ERRC/HLC/MRC Legal Action in Serbian Forced Eviction Case - Serbian Police Abuse Roma in the Course of Large-Scale Forced Eviction in Belgrade
17 December 2004
Today, 17 December 2004, the European Roma Rights Center (ERRC) together with Belgrade-based Humanitarian Law Center (HLC) and Minority Rights Center (MRC) filed a joint communication with the United Nations Committee against Torture against Serbia and Montenegro relating to the cruel, inhuman and degrading treatment of Mr. Besim Osmani by police officers during a forced eviction and demolition operation in 2000. The demotion operation resulted in the destruction of an entire Romani settlement.
Mr. Osmani was one of 107 Romani inhabitants of the "Antena" settlement, located on the outskirts of Belgrade. On 6 June 2000, the inhabitants of the settlement were notified in writing by local authorities that their dwellings were to be demolished and they were given until the end of the following day to move out. The inhabitants lived in poverty, and they could not find another place to live on such short notice.
On 8 June 2000, representatives of the municipality and around ten uniformed police officers came to the settlement to evict the inhabitants and demolish the buildings. Mr. Osmani and other Roma tried to persuade the police officers to wait until they had gathered their personal belongings. However, the authorities started to demolish the settlement with bulldozers. Soon thereafter, a group of five or six plainclothes policemen arrived and started beating the Roma while the uniformed officers stood by and shouted racist slurs. One of the plainclothes police officers slapped and hit Mr. Osmani several times in his abdomen while he was holding his four-year-old son. The child was also struck but fortunately did not sustain serious injuries. Subsequently, Mr. Osmani obtained a medical certificate confirming that he had sustained a hematome under his left arm and was advised to see a specialist for an examination of his abdomen.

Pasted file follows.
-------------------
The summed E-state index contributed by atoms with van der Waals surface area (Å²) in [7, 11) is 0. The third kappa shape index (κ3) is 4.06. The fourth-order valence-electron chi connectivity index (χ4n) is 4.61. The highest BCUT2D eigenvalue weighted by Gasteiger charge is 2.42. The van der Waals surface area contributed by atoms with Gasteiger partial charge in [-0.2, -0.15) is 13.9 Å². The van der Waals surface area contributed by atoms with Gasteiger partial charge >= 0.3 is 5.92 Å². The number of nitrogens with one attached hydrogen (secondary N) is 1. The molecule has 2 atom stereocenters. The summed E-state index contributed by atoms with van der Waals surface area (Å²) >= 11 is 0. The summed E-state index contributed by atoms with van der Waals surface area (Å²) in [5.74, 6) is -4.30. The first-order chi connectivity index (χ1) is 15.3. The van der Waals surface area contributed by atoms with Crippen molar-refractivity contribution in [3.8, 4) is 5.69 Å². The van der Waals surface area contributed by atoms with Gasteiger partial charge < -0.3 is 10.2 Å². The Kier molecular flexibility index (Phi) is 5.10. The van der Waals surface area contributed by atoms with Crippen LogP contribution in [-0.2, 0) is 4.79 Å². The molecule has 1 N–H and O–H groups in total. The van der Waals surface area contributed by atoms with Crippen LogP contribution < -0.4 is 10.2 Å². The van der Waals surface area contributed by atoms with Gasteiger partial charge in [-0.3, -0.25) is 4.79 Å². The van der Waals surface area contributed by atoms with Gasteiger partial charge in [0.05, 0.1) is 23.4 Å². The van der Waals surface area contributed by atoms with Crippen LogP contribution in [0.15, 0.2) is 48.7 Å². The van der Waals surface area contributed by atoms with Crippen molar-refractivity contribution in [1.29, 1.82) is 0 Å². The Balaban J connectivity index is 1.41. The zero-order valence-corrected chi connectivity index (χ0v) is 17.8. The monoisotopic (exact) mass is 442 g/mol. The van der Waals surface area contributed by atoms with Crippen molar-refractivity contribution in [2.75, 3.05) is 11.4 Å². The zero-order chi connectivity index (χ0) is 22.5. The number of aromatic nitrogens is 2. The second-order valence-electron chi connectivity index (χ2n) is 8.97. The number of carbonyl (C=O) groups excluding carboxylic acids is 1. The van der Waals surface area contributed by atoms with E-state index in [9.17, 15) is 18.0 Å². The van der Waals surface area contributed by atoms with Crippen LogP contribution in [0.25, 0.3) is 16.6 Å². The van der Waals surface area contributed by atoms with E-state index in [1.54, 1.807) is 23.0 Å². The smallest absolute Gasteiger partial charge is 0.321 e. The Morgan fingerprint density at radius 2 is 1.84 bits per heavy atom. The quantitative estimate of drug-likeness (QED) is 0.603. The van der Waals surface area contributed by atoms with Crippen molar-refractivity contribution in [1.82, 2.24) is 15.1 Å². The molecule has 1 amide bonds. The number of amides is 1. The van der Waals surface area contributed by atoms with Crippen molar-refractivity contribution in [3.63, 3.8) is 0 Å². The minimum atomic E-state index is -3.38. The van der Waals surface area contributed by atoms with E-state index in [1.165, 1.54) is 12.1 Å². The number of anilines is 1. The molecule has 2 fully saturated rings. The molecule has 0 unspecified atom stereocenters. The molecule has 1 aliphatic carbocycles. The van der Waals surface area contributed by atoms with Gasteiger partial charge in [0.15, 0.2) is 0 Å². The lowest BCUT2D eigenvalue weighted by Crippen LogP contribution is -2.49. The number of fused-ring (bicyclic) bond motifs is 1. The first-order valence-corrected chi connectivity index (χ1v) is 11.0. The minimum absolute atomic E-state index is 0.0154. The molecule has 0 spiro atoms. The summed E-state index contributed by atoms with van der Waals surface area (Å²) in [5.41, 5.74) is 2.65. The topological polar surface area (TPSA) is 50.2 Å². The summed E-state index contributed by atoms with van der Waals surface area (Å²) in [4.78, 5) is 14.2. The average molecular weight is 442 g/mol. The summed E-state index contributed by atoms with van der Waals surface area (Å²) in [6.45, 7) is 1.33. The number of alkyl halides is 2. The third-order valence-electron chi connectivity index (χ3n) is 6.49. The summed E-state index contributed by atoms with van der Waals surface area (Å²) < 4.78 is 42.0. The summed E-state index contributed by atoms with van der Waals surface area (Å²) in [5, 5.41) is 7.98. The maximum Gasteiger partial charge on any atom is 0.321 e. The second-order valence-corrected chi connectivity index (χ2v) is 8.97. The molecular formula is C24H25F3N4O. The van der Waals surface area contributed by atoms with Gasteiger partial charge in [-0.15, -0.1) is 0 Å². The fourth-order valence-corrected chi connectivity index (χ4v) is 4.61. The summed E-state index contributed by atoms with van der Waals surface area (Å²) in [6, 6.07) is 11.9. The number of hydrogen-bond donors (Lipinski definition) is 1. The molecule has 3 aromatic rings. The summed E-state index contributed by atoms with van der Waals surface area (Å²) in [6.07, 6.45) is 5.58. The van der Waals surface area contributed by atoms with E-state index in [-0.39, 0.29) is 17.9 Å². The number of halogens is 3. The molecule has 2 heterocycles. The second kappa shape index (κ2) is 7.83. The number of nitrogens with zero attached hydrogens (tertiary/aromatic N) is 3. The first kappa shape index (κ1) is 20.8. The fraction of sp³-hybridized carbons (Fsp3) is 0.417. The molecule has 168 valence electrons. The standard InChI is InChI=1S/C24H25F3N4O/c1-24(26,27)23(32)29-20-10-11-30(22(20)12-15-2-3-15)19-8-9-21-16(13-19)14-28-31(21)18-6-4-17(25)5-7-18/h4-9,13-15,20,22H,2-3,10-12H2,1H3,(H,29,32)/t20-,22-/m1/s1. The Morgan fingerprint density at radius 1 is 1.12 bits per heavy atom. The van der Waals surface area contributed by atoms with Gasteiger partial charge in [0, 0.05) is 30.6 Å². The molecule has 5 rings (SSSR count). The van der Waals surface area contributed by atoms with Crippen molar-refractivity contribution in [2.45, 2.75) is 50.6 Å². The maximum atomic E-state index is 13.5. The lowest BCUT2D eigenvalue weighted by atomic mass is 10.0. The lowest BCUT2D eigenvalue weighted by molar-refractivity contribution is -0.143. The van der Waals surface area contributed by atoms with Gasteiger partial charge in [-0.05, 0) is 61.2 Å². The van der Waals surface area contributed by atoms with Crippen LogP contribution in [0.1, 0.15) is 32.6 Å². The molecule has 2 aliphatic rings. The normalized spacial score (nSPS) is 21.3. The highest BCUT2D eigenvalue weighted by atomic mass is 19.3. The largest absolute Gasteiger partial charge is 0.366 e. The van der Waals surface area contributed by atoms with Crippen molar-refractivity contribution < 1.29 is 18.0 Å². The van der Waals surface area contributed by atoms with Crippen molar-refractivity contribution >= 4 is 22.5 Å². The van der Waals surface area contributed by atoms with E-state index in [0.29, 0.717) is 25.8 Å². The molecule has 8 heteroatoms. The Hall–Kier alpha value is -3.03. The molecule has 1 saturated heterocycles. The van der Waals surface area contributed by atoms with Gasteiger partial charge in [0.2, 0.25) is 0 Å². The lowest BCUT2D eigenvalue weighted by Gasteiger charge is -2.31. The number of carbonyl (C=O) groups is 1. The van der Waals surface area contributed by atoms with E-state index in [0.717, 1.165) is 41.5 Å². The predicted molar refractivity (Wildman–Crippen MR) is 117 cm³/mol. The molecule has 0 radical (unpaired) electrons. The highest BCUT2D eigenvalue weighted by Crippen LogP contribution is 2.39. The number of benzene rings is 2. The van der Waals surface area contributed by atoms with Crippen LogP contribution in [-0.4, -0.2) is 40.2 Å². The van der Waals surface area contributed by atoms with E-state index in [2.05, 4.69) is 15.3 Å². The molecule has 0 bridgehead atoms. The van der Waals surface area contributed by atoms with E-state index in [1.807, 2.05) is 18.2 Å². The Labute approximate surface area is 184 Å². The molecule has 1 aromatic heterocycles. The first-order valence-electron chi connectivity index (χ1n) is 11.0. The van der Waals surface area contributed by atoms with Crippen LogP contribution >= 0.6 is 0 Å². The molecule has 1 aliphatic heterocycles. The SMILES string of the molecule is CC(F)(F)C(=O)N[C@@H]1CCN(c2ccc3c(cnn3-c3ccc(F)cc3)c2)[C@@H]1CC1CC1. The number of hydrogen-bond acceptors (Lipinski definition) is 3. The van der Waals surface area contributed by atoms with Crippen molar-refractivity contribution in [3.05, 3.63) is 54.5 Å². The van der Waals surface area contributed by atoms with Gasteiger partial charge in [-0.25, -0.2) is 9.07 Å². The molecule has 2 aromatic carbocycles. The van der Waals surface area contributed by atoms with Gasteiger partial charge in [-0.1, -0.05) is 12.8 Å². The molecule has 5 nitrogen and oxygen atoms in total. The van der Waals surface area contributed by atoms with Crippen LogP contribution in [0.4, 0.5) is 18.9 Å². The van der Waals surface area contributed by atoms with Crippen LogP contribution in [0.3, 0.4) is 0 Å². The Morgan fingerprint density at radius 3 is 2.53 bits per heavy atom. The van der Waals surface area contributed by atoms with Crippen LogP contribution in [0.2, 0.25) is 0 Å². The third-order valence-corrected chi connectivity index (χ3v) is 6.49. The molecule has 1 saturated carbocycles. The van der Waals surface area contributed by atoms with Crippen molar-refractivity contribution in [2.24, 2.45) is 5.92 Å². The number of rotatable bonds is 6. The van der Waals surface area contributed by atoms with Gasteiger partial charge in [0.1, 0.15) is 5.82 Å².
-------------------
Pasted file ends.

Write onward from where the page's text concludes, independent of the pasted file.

As a result of this police operation, Mr. Osmani's home and personal belongings, including a minivan, were destroyed, and he and his wife and three small children were left homeless. For the first six months after the incident, Mr. Osmani and his family lived in a tent on the site of the destroyed settlement. Since 2002, they have lived in the basement of the building where Mr. Osmani works.
On 12 August 2000, the HLC filed a criminal complaint on behalf of Mr. Osmani. Fifteen months later and with no substantive action taken by the investigative authorities, the complaint was rejected. Since May 2001, Mr. Osmani has urged the Fourth Municipal Court in Belgrade on four occasions to conduct a thorough investigation. However, more than three years later and in spite of the existing evidence incriminating several police officers who abused the victim and sufficient information to identify them, no officer has been charged with a crime or indeed formally identified by the investigative authorities. As a result, Mr. Osmani was denied the right to a criminal remedy as well as to just compensation for the abuse suffered.
The communication to the Committee asserts that Serbia and Montenegro, as a State Party to the Convention against Torture and Other Cruel Inhuman or Degrading Treatment or Punishment, has violated Article 16(1) enshrining the protection from cruel, inhuman or degrading treatment and Articles 12, 13 and 14 taken together with Article 16(1) providing for the victim's right to a prompt and impartial investigation into his allegations of ill-treatment, comprehensive redress for the violations suffered and just compensation.
For more details regarding this case, please contact Ioana Banu, ERRC Staff attorney (e-mail: firstname.lastname@example.org, phone: +361 413 2200), Dragan Lalosevic, HLC Human Rights Project Coordinator (e-mail: email@example.com, phone: +38111 344 4313) and/or Petar Antic, MRC Executive Director, (phone: +38111 644 206).